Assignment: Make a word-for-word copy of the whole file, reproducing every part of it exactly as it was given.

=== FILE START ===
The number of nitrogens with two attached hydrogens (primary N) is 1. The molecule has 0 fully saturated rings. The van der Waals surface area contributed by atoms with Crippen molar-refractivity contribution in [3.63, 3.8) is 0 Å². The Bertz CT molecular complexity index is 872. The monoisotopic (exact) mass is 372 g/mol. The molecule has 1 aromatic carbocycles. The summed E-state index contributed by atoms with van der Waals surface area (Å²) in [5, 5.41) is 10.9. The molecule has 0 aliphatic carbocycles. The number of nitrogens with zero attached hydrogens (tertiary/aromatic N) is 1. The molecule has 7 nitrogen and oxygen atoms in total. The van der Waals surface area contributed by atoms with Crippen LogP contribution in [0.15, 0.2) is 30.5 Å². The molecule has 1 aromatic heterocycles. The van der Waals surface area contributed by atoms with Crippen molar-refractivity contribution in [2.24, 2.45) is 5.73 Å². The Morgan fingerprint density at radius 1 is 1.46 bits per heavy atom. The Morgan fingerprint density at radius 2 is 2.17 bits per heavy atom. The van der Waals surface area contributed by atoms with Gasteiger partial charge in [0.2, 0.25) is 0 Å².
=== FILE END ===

The number of nitrogens with two attached hydrogens (primary N) is 1. The molecule has 0 fully saturated rings. The van der Waals surface area contributed by atoms with Crippen molar-refractivity contribution in [3.63, 3.8) is 0 Å². The Bertz CT molecular complexity index is 872. The monoisotopic (exact) mass is 372 g/mol. The molecule has 1 aromatic carbocycles. The summed E-state index contributed by atoms with van der Waals surface area (Å²) in [5, 5.41) is 10.9. The molecule has 0 aliphatic carbocycles. The number of nitrogens with zero attached hydrogens (tertiary/aromatic N) is 1. The molecule has 7 nitrogen and oxygen atoms in total. The van der Waals surface area contributed by atoms with Crippen LogP contribution in [0.15, 0.2) is 30.5 Å². The molecule has 1 aromatic heterocycles. The van der Waals surface area contributed by atoms with Crippen molar-refractivity contribution in [2.24, 2.45) is 5.73 Å². The Morgan fingerprint density at radius 1 is 1.46 bits per heavy atom. The Morgan fingerprint density at radius 2 is 2.17 bits per heavy atom. The van der Waals surface area contributed by atoms with Gasteiger partial charge in [0.2, 0.25) is 0 Å².